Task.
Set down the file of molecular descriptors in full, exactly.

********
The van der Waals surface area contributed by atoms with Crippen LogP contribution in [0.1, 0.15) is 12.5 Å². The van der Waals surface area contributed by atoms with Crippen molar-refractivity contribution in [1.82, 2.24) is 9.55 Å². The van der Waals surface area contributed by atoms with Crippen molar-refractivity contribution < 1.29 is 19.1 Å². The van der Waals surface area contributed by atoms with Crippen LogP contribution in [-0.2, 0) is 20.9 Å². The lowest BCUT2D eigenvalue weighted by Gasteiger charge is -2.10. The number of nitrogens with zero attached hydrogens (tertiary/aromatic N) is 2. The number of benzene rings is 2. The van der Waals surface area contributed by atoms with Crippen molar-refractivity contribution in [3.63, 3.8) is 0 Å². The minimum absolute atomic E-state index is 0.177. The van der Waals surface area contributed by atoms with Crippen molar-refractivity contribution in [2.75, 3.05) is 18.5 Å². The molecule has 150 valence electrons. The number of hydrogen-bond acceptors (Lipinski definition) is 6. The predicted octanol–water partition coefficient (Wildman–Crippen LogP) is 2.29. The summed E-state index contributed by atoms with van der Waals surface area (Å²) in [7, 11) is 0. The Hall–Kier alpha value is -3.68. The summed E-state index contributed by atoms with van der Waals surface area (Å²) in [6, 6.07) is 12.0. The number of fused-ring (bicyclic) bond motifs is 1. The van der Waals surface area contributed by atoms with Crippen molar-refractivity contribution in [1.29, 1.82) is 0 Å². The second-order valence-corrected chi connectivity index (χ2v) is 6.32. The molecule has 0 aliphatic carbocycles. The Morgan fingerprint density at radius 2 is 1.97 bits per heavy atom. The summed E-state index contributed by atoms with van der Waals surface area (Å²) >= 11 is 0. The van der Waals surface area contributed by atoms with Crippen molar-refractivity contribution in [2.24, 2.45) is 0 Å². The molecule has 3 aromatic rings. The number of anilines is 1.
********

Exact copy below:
The van der Waals surface area contributed by atoms with Crippen LogP contribution in [0.1, 0.15) is 12.5 Å². The van der Waals surface area contributed by atoms with Crippen molar-refractivity contribution in [1.82, 2.24) is 9.55 Å². The van der Waals surface area contributed by atoms with Crippen molar-refractivity contribution < 1.29 is 19.1 Å². The van der Waals surface area contributed by atoms with Crippen LogP contribution in [-0.2, 0) is 20.9 Å². The lowest BCUT2D eigenvalue weighted by Gasteiger charge is -2.10. The number of nitrogens with zero attached hydrogens (tertiary/aromatic N) is 2. The number of benzene rings is 2. The van der Waals surface area contributed by atoms with Crippen molar-refractivity contribution in [3.63, 3.8) is 0 Å². The minimum absolute atomic E-state index is 0.177. The van der Waals surface area contributed by atoms with Crippen molar-refractivity contribution in [2.75, 3.05) is 18.5 Å². The molecule has 150 valence electrons. The number of hydrogen-bond acceptors (Lipinski definition) is 6. The predicted octanol–water partition coefficient (Wildman–Crippen LogP) is 2.29. The summed E-state index contributed by atoms with van der Waals surface area (Å²) in [7, 11) is 0. The Hall–Kier alpha value is -3.68. The summed E-state index contributed by atoms with van der Waals surface area (Å²) in [6, 6.07) is 12.0. The number of fused-ring (bicyclic) bond motifs is 1. The van der Waals surface area contributed by atoms with Crippen molar-refractivity contribution in [1.29, 1.82) is 0 Å². The second-order valence-corrected chi connectivity index (χ2v) is 6.32. The molecule has 0 aliphatic carbocycles. The Morgan fingerprint density at radius 2 is 1.97 bits per heavy atom. The summed E-state index contributed by atoms with van der Waals surface area (Å²) >= 11 is 0. The van der Waals surface area contributed by atoms with Crippen molar-refractivity contribution in [2.24, 2.45) is 0 Å². The molecule has 3 aromatic rings. The number of anilines is 1.